Conscience or Unjust Enrichment?: The Emperor’s Old Clothes: Australian Financial Services and Leasing Pty Ltd v Hills Industries Ltd

By Professor Graham Virgo
Downing College, University of Cambridge

Hills Industries Case Page

The central premise of C J Sansom’s excellent novel Dominion, is that Britain surrendered to Germany in 1940 and became a satellite state of the Third Reich. Sansom describes a very different world as a consequence of this surrender, but one populated by real people whose lives were put on a very different course by that single momentous event. Such counter-factual, ‘what if?’, history is fascinating. The same game can be played with the law of restitution. What if England had not recognised the law of unjust enrichment, developed from Lord Mansfield’s judgment in Moses v Macferlan (1760) 2 Burr 1005, 97 ER 676 via the misconceived implied contract theory, and retained the equitable principles which originally underpinned restitutionary claims? But that question can be answered without resort to fictional speculation. The answer is to be found in Australia. The most recent decision of the High Court of Australia in Australian Financial Services and Leasing Pty Ltd v Hills Industries Ltd [2014] HCA 14 reveals the nature of this counter-factual (from an English perspective) anti-unjust enrichment, pro-Equity world (see also Elise Bant’s post here). But when that world is investigated rather more rigorously this law of restitution is, to mix the literary allusions, nothing more than Hans Christian Andersen’s Emperor, albeit one who thinks he is wearing old clothes, but he is actually wearing nothing at all. Continue reading

Change of Position in the High Court: Australian Financial Services and Leasing Pty Ltd v Hills Industries Ltd

By Professor Elise Bant

Hills Industries Case Page

What is the change of position defence and why is it important?
The change of position defence provides nuanced protection to good faith defendants who irreversibly change their position in reliance on receipt of an impugned benefit (such as a mistaken payment) from a plaintiff. Since its recognition a little over two decades ago by the High Court of Australia in David Securities Pty Ltd v Commonwealth Bank of Australia [1992] HCA 48, the change of position defence has assumed a position of great importance within the Australian law of unjust enrichment. Its recognition has enabled courts to take a more principled approach to the operation of unjust factors such as mistake, obviating the need for fine and ultimately insupportable distinctions between different types of mistake that traditionally operated to restrict defendants’ restitutionary liability at the expense of legitimate claims by plaintiffs. Australian Financial Services and Leasing Pty Ltd v Hills Industries Ltd [2014] HCA 14 provides a stark illustration of why a change of position defence may be important, as the respondents received mistaken payments from the appellant as a result of the involvement of a third party fraudster. In reliance on those payments, they changed their position in various important ways. Unless they were successful in their pleaded defence, they would be placed in a worse position than they occupied prior to their receipt. In finding in favour of the respondents, the High Court has considered the rationale of the defence, whether it applies to non-reliance based changes of position, whether changes of position must always be valued in terms of specific monetary sums and the interplay between change of position and other defences such estoppel and the agent’s defence of payment over.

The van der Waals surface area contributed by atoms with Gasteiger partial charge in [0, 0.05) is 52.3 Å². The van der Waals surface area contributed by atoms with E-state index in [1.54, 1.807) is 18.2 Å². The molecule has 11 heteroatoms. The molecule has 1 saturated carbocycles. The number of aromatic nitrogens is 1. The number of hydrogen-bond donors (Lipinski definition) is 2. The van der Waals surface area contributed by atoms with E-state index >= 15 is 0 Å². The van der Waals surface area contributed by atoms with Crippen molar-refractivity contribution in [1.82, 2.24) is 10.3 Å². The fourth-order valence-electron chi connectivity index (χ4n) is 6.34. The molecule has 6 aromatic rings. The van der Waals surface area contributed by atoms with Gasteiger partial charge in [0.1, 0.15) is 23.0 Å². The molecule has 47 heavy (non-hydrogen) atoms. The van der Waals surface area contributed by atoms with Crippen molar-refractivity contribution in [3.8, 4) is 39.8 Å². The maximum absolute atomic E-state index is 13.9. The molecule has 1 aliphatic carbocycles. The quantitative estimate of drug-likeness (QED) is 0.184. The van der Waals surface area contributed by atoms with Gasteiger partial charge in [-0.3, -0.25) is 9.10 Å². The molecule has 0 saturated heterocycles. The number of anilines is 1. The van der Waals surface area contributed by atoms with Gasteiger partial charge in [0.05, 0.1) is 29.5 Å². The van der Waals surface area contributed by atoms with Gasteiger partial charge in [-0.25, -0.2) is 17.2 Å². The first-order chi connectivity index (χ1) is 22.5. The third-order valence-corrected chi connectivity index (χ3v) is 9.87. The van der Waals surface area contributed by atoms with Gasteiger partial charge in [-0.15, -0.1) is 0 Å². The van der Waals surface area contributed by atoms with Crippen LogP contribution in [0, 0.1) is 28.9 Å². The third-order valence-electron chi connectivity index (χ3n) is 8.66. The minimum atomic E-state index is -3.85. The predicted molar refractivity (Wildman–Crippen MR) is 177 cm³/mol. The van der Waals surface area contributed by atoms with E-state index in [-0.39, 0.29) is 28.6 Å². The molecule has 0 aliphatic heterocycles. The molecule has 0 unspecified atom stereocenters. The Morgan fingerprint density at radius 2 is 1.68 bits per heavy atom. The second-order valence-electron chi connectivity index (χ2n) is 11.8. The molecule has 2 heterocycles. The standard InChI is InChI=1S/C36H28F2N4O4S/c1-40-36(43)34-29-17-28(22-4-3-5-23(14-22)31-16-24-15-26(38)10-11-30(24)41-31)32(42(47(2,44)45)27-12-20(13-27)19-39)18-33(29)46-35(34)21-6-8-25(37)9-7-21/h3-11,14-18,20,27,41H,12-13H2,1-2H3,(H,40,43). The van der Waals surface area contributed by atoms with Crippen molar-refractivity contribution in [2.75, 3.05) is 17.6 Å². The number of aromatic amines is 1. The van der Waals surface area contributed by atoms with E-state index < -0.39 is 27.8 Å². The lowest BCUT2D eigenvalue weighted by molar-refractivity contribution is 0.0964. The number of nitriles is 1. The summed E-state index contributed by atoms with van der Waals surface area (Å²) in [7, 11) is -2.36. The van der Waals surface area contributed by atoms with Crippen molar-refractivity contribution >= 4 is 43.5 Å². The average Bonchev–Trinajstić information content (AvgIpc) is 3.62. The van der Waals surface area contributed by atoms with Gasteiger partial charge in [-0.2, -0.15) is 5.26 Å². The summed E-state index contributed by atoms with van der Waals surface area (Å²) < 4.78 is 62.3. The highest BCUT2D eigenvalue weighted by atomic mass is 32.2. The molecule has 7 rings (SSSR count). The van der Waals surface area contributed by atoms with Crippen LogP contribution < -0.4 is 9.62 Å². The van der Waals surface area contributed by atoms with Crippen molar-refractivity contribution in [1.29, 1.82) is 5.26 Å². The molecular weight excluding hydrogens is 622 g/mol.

How did change of position become relevant in this case?
AFSL (a financier) was induced by a fraudster (S) to make payments to a number of businesses, including Hills and Bosch, for the purchase of non-existent equipment. S advised Hills and Bosch that the payments were for the discharge of debts owed to them by his companies (the ‘company debts’). In reliance on their receipts, Hills and Bosch treated the company debts as discharged, continued to trade with the companies and gave up the opportunity to pursue remedies in enforcement proceedings against the companies or their directors. Both recipients also gave up the opportunity of taking other steps to better their position, such as by seeking security from third parties. Continue reading